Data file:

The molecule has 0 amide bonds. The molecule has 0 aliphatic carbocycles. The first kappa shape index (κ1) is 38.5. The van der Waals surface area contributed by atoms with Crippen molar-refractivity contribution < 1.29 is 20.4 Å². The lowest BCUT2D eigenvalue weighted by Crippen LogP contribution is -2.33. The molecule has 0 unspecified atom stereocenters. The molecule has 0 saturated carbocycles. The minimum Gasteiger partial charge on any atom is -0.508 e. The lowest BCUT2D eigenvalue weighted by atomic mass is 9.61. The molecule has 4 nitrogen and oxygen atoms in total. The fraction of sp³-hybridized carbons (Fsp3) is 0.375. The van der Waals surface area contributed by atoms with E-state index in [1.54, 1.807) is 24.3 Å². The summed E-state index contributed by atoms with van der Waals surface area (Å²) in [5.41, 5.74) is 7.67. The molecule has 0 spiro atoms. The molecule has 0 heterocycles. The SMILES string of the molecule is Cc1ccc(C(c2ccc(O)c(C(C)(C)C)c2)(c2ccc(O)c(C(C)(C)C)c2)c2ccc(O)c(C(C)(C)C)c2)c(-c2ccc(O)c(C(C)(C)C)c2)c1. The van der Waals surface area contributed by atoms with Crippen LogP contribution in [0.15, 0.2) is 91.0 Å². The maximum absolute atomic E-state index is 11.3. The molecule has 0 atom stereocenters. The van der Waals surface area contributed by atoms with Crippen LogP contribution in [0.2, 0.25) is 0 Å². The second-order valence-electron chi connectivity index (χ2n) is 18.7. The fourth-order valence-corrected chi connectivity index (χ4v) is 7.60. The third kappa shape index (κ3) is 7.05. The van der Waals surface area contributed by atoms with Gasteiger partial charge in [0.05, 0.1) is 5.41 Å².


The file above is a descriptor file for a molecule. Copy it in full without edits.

The molecule has 0 amide bonds. The molecule has 0 aliphatic carbocycles. The first kappa shape index (κ1) is 38.5. The van der Waals surface area contributed by atoms with Crippen molar-refractivity contribution < 1.29 is 20.4 Å². The lowest BCUT2D eigenvalue weighted by Crippen LogP contribution is -2.33. The molecule has 0 unspecified atom stereocenters. The molecule has 0 saturated carbocycles. The minimum Gasteiger partial charge on any atom is -0.508 e. The lowest BCUT2D eigenvalue weighted by atomic mass is 9.61. The molecule has 4 nitrogen and oxygen atoms in total. The fraction of sp³-hybridized carbons (Fsp3) is 0.375. The van der Waals surface area contributed by atoms with E-state index in [1.54, 1.807) is 24.3 Å². The summed E-state index contributed by atoms with van der Waals surface area (Å²) in [5.41, 5.74) is 7.67. The molecule has 0 spiro atoms. The molecule has 0 heterocycles. The SMILES string of the molecule is Cc1ccc(C(c2ccc(O)c(C(C)(C)C)c2)(c2ccc(O)c(C(C)(C)C)c2)c2ccc(O)c(C(C)(C)C)c2)c(-c2ccc(O)c(C(C)(C)C)c2)c1. The van der Waals surface area contributed by atoms with Crippen LogP contribution in [0.15, 0.2) is 91.0 Å². The maximum absolute atomic E-state index is 11.3. The molecule has 0 atom stereocenters. The van der Waals surface area contributed by atoms with Crippen LogP contribution in [0.2, 0.25) is 0 Å². The second-order valence-electron chi connectivity index (χ2n) is 18.7. The fourth-order valence-corrected chi connectivity index (χ4v) is 7.60. The third kappa shape index (κ3) is 7.05. The van der Waals surface area contributed by atoms with Gasteiger partial charge in [0.05, 0.1) is 5.41 Å².